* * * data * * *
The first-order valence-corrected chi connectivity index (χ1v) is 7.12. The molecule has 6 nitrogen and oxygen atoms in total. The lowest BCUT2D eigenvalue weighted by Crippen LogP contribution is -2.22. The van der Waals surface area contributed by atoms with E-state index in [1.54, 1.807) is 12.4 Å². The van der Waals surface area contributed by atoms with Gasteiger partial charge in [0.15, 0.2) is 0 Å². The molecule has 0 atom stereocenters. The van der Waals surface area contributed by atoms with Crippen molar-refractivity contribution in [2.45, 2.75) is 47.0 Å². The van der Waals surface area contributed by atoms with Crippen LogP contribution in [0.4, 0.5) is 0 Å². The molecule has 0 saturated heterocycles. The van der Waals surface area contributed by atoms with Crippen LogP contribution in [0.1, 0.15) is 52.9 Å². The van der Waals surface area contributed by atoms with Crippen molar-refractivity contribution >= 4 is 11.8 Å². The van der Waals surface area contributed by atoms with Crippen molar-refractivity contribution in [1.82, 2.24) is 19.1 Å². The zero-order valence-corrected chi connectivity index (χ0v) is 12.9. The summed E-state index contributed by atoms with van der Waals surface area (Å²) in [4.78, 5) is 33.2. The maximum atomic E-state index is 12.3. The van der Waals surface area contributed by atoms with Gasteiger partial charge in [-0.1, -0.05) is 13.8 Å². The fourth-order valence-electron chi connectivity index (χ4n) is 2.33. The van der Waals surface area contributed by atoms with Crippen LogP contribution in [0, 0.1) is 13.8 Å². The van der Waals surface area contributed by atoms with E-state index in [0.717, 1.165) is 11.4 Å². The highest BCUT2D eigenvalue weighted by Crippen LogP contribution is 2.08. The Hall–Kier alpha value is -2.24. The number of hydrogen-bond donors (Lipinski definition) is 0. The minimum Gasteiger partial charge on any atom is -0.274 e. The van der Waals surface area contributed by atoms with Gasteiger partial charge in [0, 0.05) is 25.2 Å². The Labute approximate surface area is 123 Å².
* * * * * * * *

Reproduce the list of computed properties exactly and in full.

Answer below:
The first-order valence-corrected chi connectivity index (χ1v) is 7.12. The molecule has 6 nitrogen and oxygen atoms in total. The lowest BCUT2D eigenvalue weighted by Crippen LogP contribution is -2.22. The van der Waals surface area contributed by atoms with E-state index in [1.54, 1.807) is 12.4 Å². The van der Waals surface area contributed by atoms with Gasteiger partial charge in [0.15, 0.2) is 0 Å². The molecule has 0 atom stereocenters. The van der Waals surface area contributed by atoms with Crippen molar-refractivity contribution in [2.45, 2.75) is 47.0 Å². The van der Waals surface area contributed by atoms with Crippen LogP contribution in [0.4, 0.5) is 0 Å². The molecule has 0 saturated heterocycles. The van der Waals surface area contributed by atoms with Crippen LogP contribution in [0.1, 0.15) is 52.9 Å². The van der Waals surface area contributed by atoms with Crippen molar-refractivity contribution >= 4 is 11.8 Å². The van der Waals surface area contributed by atoms with Crippen molar-refractivity contribution in [1.82, 2.24) is 19.1 Å². The zero-order valence-corrected chi connectivity index (χ0v) is 12.9. The summed E-state index contributed by atoms with van der Waals surface area (Å²) in [4.78, 5) is 33.2. The maximum atomic E-state index is 12.3. The van der Waals surface area contributed by atoms with Gasteiger partial charge in [-0.1, -0.05) is 13.8 Å². The fourth-order valence-electron chi connectivity index (χ4n) is 2.33. The van der Waals surface area contributed by atoms with Crippen LogP contribution in [0, 0.1) is 13.8 Å². The van der Waals surface area contributed by atoms with E-state index in [0.717, 1.165) is 11.4 Å². The highest BCUT2D eigenvalue weighted by Crippen LogP contribution is 2.08. The Hall–Kier alpha value is -2.24. The number of hydrogen-bond donors (Lipinski definition) is 0. The minimum Gasteiger partial charge on any atom is -0.274 e. The van der Waals surface area contributed by atoms with Gasteiger partial charge in [0, 0.05) is 25.2 Å². The Labute approximate surface area is 123 Å².